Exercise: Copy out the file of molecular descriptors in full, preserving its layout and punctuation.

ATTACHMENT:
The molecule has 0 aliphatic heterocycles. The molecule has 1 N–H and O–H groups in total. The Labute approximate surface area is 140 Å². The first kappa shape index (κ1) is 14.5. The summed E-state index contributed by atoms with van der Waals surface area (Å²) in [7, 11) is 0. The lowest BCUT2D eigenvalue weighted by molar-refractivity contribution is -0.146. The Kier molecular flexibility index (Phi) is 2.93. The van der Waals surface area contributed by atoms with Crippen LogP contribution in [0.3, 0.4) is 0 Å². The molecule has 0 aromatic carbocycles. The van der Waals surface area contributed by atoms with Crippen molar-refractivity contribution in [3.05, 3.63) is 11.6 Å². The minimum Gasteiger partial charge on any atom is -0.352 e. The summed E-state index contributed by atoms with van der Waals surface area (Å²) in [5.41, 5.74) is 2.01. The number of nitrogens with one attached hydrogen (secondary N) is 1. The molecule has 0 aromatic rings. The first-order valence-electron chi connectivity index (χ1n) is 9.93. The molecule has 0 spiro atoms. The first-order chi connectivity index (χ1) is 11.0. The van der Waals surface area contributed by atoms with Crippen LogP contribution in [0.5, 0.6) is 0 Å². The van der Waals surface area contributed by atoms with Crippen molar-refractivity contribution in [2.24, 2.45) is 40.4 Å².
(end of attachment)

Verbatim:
The molecule has 0 aliphatic heterocycles. The molecule has 1 N–H and O–H groups in total. The Labute approximate surface area is 140 Å². The first kappa shape index (κ1) is 14.5. The summed E-state index contributed by atoms with van der Waals surface area (Å²) in [7, 11) is 0. The lowest BCUT2D eigenvalue weighted by molar-refractivity contribution is -0.146. The Kier molecular flexibility index (Phi) is 2.93. The van der Waals surface area contributed by atoms with Crippen LogP contribution in [0.3, 0.4) is 0 Å². The molecule has 0 aromatic carbocycles. The van der Waals surface area contributed by atoms with Crippen molar-refractivity contribution in [3.05, 3.63) is 11.6 Å². The minimum Gasteiger partial charge on any atom is -0.352 e. The summed E-state index contributed by atoms with van der Waals surface area (Å²) in [5.41, 5.74) is 2.01. The number of nitrogens with one attached hydrogen (secondary N) is 1. The molecule has 0 aromatic rings. The first-order valence-electron chi connectivity index (χ1n) is 9.93. The molecule has 0 spiro atoms. The first-order chi connectivity index (χ1) is 11.0. The van der Waals surface area contributed by atoms with Crippen LogP contribution in [0.5, 0.6) is 0 Å². The van der Waals surface area contributed by atoms with Crippen molar-refractivity contribution in [2.24, 2.45) is 40.4 Å².